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Educators discuss inclusion at eTwinning conference in Malta

A panel discussion during one of the conference’s plenary sessions on how to turn inclusion into action.

A panel discussion during one of the conference’s plenary sessions on how to turn inclusion into action.

Addressing 750 European education policymakers, school leaders, at the three-day eTwinning Annual Conference held in Malta, Mark Penfold, lead teacher for ethnic minority achievement at Babington College, Leicester, UK, emphasised the need to stop confusing inclusion with integration.

In his presentation, entitled ‘The meaning, philosophy and practice of inclusion in a digital age’, Penfold said teachers need to understand that inclusion is not treating everyone the same but rather affording everyone the same opportunities.

“If you treat a lemon and a fig tree the same, they won’t give fruit. Find the right way to treat each plant,” he said.

If you treat a lemon and a fig tree the same, they won’t give fruit. Find the right way to treat each plant

The main focus of the conference was to share how eTwinning could be a tool to raise schools’ capabilities to deal with situations where students feel ex­cluded due to factors such as cultural differences, ethnic origin, gender, age, disability, educational difficulties, economic disadvantages or geographical obst­acles. The participants discussed the importance of making friends and building alliances to reach out to marginalised groups in education systems because of any of these variables. Ways in which students can be equipped with the competences necessary to make the most of the opportunities available in society were also demonstrated and analysed.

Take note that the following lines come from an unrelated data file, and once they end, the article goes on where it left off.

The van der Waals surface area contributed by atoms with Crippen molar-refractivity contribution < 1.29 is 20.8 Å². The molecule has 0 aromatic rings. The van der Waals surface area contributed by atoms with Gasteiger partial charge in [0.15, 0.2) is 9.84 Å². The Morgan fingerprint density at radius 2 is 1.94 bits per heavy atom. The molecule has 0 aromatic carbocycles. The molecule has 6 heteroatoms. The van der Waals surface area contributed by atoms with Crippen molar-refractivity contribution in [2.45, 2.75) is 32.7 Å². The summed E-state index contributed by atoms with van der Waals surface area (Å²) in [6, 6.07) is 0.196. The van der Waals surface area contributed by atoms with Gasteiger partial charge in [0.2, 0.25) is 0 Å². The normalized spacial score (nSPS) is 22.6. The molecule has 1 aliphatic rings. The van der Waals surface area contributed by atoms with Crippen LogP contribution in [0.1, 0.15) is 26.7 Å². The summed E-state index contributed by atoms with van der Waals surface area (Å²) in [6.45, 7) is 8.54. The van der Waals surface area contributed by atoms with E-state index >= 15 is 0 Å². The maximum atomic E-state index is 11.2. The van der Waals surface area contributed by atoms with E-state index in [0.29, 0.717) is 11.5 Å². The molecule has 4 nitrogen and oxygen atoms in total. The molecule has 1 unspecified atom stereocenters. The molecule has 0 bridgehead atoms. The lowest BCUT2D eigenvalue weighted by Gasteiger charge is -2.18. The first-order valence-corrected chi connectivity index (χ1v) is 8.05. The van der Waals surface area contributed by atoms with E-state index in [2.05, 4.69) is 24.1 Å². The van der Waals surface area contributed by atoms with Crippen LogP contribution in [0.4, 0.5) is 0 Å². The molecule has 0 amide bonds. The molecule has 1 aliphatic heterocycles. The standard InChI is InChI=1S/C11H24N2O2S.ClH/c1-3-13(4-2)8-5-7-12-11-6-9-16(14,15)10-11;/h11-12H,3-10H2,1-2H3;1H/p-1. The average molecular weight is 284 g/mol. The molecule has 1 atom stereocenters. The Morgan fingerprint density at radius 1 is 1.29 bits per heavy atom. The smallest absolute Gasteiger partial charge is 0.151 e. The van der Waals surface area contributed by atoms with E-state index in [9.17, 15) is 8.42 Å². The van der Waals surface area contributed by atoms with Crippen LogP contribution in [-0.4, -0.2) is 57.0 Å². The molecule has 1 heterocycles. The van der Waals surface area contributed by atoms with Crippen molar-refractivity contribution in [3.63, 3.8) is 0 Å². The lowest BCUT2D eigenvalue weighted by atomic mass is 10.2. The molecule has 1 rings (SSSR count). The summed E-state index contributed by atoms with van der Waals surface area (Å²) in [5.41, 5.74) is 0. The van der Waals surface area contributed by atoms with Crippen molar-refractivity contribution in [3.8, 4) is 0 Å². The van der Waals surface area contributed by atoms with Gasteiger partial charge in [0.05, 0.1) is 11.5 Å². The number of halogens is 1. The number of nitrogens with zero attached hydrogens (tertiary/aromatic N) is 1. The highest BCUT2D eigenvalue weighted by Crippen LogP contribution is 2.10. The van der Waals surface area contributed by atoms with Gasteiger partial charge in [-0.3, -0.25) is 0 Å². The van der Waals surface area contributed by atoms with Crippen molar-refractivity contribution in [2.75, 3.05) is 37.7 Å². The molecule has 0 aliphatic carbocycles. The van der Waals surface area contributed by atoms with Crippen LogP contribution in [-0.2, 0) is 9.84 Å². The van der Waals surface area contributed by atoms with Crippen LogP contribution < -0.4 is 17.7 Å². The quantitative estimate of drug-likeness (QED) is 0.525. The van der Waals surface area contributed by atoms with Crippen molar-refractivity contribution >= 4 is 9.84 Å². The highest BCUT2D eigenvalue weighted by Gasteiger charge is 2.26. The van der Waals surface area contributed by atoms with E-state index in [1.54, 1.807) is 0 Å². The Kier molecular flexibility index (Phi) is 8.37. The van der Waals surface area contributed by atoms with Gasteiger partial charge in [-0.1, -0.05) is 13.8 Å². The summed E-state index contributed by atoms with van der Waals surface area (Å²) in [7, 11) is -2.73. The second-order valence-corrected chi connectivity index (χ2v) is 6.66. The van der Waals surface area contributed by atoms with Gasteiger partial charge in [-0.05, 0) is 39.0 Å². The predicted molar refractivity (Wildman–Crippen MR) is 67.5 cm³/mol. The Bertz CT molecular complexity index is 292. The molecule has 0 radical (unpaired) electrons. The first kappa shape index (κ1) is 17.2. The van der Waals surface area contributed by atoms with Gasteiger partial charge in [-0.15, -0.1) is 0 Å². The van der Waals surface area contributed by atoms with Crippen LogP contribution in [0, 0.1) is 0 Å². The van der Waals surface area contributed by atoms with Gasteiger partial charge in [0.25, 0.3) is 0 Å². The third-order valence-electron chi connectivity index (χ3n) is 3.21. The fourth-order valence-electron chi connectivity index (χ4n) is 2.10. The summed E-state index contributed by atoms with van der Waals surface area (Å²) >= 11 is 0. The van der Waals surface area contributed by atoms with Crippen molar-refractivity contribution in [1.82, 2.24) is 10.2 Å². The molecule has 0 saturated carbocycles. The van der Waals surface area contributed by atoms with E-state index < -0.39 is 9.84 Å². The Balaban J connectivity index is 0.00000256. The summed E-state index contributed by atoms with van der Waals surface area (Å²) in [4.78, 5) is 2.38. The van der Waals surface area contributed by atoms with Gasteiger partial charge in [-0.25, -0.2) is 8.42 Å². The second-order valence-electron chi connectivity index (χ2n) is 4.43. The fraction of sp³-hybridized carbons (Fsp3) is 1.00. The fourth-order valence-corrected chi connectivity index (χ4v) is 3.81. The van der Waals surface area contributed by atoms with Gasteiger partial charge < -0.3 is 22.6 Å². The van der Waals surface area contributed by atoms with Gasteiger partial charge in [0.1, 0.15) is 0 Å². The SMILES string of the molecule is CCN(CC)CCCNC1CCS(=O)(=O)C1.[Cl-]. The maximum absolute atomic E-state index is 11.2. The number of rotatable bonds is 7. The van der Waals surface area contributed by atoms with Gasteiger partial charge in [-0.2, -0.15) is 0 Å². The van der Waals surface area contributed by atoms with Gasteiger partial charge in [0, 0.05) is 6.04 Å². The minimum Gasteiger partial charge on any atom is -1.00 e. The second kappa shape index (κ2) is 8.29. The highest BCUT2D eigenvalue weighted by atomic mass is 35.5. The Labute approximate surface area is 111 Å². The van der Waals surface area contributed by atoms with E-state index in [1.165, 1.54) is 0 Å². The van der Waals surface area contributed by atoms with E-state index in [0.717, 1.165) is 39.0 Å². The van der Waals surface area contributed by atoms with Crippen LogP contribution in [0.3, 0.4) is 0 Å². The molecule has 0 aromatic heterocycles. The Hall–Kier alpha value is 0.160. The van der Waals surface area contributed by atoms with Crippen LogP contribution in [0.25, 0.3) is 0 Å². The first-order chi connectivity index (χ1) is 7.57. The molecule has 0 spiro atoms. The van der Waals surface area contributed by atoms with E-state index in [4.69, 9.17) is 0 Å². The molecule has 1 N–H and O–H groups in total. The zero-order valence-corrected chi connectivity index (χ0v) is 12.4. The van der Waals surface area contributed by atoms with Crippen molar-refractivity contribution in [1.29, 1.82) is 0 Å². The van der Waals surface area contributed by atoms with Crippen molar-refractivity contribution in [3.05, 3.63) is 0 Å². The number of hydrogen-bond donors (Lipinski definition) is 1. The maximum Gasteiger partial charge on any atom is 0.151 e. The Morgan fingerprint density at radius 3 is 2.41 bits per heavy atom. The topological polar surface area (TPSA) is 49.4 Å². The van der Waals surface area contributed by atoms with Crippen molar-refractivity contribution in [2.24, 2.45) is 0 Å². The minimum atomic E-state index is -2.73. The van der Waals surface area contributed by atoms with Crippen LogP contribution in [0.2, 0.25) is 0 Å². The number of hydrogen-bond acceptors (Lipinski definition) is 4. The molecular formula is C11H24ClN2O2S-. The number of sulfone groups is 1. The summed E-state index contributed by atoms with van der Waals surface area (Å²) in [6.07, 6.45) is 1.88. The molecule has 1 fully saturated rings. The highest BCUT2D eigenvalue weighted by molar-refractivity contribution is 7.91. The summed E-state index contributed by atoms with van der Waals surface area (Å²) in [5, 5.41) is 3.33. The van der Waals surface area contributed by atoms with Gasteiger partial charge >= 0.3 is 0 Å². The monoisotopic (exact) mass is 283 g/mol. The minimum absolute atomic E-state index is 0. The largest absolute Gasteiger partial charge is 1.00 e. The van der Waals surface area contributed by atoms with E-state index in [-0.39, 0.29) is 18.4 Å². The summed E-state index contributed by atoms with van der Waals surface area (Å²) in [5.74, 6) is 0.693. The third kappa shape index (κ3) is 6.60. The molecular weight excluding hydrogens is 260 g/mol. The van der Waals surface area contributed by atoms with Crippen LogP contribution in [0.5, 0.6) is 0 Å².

Digital literacy support teachers Daniela Scicluna and Michelle Saliba. leading a workshop.Digital literacy support teachers Daniela Scicluna and Michelle Saliba. leading a workshop.

Rodrigo Ballester, a member of the Cabinet of European Education Commissioner Tibor Navracsics, who opened the conference’s first plenary session, said that although there were already 500,000 people involved in eTwinning, there was still scope for it to grow. He said eTwinning can turn inclusion into action via specific international projects, dedicated professional development op­por­tunities and by networking tea­chers so that they feel part of an inclusive community.

During the second day of the conference, the participants joined one of 52 workshops led by experienced teachers/trainers on different topics surrounding the theme of inclusion, such as social and emotional learning, decentralised technologies, developing intercultural competence in the classroom and gender equality and diversity in education.

Education Minister Evarist Bartolo addressed the conference’s final plenary session during which he talked about the need to find truly inclusive practices, not ones where ‘one size fits all’.

He also said there was a need to put the universal declaration of human rights above cultural values and religion.

https://www.etwinning.net/en/pub/highlights/etwinning-annual-conference-in.htm

Lara Sammut and Monica Abela Medici leading a workshop on the inclusion of newcomer learners.Lara Sammut and Monica Abela Medici leading a workshop on the inclusion of newcomer learners.

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